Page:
Helen Buyniski [RT}
A former FBI profiler recently took to NBC to complain that while Big Tech restricting Americans’ ability to freely communicate was all well and good, it was making it harder for the US intelligence apparatus to properly snoop on every aspect of these people’s lives.
FBI alum Clint Van Zandt complained that a 70-year-old man involved in the raid on the Capitol earlier this month was totally unknown to the bureau, showing up with a truck full of Molotov cocktails, a rifle, and some “improvised grenades” unheralded by any sort of presence on social media.
FBI agents like Van Zandt and their local counterparts in small-town sheriffs’ offices are really worried that if social media keeps purging Trump supporters and other undesirables, these platforms will create an unstoppable army of Lonnie Coffmans.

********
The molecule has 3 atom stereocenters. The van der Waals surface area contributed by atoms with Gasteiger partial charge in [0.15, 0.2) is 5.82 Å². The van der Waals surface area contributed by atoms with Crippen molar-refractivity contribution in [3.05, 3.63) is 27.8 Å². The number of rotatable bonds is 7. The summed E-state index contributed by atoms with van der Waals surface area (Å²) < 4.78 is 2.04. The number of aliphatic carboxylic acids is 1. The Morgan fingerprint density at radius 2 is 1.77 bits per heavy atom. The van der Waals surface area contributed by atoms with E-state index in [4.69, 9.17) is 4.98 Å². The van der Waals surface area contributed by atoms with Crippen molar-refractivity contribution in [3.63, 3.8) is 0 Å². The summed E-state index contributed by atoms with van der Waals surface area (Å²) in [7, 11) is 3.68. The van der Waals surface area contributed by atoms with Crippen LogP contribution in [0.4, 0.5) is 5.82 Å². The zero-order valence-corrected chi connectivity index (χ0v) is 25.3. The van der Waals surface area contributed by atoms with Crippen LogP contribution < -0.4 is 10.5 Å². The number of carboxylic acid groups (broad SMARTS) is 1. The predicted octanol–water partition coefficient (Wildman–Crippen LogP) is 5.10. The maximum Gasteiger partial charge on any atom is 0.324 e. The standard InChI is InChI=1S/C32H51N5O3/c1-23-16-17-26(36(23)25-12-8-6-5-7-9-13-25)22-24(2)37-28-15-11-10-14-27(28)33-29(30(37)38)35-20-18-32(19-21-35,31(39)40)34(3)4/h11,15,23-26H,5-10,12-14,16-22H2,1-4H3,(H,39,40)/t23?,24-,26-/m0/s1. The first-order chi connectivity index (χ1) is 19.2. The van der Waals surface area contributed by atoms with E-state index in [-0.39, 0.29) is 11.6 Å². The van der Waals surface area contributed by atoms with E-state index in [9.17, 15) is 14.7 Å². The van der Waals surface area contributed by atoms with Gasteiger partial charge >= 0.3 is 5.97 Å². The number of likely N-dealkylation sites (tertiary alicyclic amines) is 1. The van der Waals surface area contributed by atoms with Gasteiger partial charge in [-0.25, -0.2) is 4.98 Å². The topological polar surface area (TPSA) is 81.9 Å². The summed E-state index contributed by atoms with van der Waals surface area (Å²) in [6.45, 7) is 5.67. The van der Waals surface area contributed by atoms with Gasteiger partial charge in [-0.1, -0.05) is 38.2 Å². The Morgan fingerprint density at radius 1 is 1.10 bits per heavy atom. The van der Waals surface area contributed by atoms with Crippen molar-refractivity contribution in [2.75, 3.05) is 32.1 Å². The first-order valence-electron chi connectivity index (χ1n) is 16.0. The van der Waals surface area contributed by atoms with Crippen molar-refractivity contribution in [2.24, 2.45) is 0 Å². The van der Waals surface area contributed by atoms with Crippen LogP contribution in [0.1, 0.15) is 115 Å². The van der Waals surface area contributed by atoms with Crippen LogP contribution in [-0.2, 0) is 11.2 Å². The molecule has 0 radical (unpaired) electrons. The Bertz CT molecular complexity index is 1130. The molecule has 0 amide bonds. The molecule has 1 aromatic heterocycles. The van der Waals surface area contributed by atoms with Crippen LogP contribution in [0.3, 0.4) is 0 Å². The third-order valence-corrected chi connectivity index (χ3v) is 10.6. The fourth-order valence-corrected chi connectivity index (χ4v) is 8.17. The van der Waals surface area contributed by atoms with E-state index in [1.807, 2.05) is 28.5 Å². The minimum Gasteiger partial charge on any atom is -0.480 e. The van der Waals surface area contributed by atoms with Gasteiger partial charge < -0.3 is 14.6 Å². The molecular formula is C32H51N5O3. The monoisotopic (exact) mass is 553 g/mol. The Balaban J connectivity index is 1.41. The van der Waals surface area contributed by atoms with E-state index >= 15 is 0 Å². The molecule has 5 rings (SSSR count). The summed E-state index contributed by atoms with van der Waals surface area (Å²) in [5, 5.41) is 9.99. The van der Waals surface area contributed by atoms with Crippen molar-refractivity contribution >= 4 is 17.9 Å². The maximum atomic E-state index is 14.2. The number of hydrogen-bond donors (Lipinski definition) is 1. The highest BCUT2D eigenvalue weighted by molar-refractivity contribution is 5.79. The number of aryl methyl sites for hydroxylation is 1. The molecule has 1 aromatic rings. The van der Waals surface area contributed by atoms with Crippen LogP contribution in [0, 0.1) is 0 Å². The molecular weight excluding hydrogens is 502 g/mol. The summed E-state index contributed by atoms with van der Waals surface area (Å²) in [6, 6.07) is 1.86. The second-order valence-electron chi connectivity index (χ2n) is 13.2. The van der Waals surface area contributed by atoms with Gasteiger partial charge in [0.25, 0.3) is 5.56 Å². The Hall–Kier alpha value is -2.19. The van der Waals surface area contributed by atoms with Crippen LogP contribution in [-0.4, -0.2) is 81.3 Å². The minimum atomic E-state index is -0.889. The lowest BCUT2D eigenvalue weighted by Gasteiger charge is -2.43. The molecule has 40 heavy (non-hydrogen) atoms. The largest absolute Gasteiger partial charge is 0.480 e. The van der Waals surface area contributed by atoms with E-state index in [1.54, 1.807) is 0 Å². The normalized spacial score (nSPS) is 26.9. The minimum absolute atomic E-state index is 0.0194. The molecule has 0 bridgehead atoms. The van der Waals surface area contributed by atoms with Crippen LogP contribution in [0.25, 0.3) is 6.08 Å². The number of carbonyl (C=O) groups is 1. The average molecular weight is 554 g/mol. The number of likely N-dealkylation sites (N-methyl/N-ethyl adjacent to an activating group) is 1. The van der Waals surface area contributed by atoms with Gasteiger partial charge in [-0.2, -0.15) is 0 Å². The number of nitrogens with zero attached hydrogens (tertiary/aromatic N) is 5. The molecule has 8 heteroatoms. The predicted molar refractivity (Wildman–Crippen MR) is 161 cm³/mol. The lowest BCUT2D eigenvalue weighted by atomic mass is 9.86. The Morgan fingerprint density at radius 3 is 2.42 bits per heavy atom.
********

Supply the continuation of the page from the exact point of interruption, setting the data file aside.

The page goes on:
“The purging of people with radical views from popular social platforms, which has escalated in recent weeks, deprives investigators of a crucial tool in tracking people who might move along the continuum of ideation to action,” the former agent said.
In plain English, the profiler lamented that mass deplatforming prevents FBI agents from both spying on the majority of Americans whom it considers to be potential domestic terrorism threats and entrapping wannabe criminals by posing as terrorists, militia members, and other law-breakers.